What is a University?

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Shepheard-Walwyn, 2006 - 130 Seiten
Rather like Martin Huntingdon in "The Closing of the American Mind", the author is concerned with the deterioration in the quality of university education. He argues that the true purpose of a university has been lost sight of and needs to be re-established. The word 'university' is in its derivation related to the word 'universe' and suggests wholeness. A university, therefore should be a place where human endeavours to understand the universe are brought together. Twentieth-century specialisation, whilst greatly increasing our knowledge, has unfortunately fragmented it. The author considers it is also necessary to review not only the concept of 'university' but also 'education', and to look beyond the narrow idea of the mere acquisition of knowledge to the more universal ideal of 'wisdom'. This review, he suggests, is best conducted in terms not just of the history of ideas but of a fresh examination of the ideas themselves. To provoke thinking in this direction he asks some very basic questions about a number of ideas related, first to universities themselves, such as education, culture, religion, philosophy, science, literature, language, art, law and music; and second to the world of philosophy: life, being, light, nature, plants, animals, man, woman, evil, time, food, sex and death. Readers are encouraged to rethink everything they have taken for granted about university education. The book is at once traditional, in looking to the sources of the ideal of education, and revolutionary, in undermining modern preconceptions. It is written for the general reader with an interest in university education but dissatisfied with what is on offer at most universities today. The style is, therefore, free from learned jargon.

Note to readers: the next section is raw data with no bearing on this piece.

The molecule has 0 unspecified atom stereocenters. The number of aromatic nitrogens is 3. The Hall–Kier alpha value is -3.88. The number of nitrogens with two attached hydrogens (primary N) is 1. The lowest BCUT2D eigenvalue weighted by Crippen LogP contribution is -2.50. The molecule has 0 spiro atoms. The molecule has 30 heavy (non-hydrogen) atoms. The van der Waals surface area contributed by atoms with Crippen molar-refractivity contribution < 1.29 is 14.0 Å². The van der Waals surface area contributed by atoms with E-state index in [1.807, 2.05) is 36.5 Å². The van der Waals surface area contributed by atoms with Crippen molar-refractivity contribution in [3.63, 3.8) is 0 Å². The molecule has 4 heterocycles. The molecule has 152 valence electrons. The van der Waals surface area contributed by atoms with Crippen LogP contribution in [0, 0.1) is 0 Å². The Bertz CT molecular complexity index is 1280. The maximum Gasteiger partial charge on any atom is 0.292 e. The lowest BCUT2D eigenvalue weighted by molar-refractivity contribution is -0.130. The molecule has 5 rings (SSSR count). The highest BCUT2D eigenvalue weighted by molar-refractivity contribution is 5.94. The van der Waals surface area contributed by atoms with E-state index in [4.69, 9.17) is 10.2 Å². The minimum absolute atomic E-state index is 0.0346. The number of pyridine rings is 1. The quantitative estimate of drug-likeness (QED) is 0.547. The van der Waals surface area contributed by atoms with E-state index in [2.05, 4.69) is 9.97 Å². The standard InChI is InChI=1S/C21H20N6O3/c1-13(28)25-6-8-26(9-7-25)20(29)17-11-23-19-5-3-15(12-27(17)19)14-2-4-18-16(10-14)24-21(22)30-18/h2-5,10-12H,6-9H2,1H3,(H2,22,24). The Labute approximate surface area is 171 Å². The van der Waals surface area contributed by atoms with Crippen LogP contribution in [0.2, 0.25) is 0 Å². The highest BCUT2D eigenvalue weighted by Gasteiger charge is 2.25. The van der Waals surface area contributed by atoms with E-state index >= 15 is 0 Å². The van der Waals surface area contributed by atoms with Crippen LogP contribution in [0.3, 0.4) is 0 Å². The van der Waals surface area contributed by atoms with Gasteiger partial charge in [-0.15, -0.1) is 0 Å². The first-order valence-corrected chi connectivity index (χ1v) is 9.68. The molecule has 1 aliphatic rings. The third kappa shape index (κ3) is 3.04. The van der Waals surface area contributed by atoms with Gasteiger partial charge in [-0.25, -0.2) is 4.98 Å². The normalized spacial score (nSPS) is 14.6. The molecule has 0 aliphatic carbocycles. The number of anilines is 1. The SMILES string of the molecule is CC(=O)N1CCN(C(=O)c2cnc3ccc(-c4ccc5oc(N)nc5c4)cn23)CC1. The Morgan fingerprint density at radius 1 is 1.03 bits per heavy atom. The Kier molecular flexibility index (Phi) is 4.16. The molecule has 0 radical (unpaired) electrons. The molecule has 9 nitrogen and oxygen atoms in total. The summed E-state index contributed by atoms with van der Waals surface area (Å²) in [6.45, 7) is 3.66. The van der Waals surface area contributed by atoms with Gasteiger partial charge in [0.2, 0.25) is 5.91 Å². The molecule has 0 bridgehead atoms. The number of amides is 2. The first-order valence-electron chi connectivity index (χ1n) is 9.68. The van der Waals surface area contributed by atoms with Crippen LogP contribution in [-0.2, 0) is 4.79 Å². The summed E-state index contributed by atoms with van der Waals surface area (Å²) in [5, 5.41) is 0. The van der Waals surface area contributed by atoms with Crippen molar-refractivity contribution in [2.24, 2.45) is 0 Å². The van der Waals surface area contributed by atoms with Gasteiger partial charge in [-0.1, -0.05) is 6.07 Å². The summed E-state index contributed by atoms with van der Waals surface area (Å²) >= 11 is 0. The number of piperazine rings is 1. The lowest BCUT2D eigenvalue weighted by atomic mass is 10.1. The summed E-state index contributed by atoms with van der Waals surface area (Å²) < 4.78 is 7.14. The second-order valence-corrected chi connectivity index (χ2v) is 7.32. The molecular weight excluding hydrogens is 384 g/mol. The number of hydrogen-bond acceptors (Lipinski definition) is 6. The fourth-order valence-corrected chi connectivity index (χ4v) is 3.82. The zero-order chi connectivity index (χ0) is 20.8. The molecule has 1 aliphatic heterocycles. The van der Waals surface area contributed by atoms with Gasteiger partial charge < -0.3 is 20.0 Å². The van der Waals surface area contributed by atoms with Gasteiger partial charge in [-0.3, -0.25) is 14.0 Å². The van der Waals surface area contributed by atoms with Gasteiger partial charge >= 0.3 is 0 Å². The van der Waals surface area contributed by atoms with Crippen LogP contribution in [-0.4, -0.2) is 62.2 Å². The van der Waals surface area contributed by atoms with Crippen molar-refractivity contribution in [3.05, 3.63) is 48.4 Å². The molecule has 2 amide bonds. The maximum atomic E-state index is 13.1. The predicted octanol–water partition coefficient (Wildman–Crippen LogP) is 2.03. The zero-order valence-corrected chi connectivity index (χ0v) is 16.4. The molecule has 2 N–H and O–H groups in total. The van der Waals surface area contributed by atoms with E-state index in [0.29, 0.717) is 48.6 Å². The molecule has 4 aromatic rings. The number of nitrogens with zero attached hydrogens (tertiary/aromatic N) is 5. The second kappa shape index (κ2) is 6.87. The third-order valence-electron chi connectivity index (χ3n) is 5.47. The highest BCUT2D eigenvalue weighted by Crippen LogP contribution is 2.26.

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Über den Autor (2006)

\Peter Milward is a professor emeritus of English literature and Western culture at Sophia University in Tokyo, Japan, and the director of the Renaissance Institute, Tokyo. He is the author of The Catholicism of Shakespeare's Plays, A Commentary on the Sonnets of G. M. Hopkins, and Shakespeare's Religious Background.

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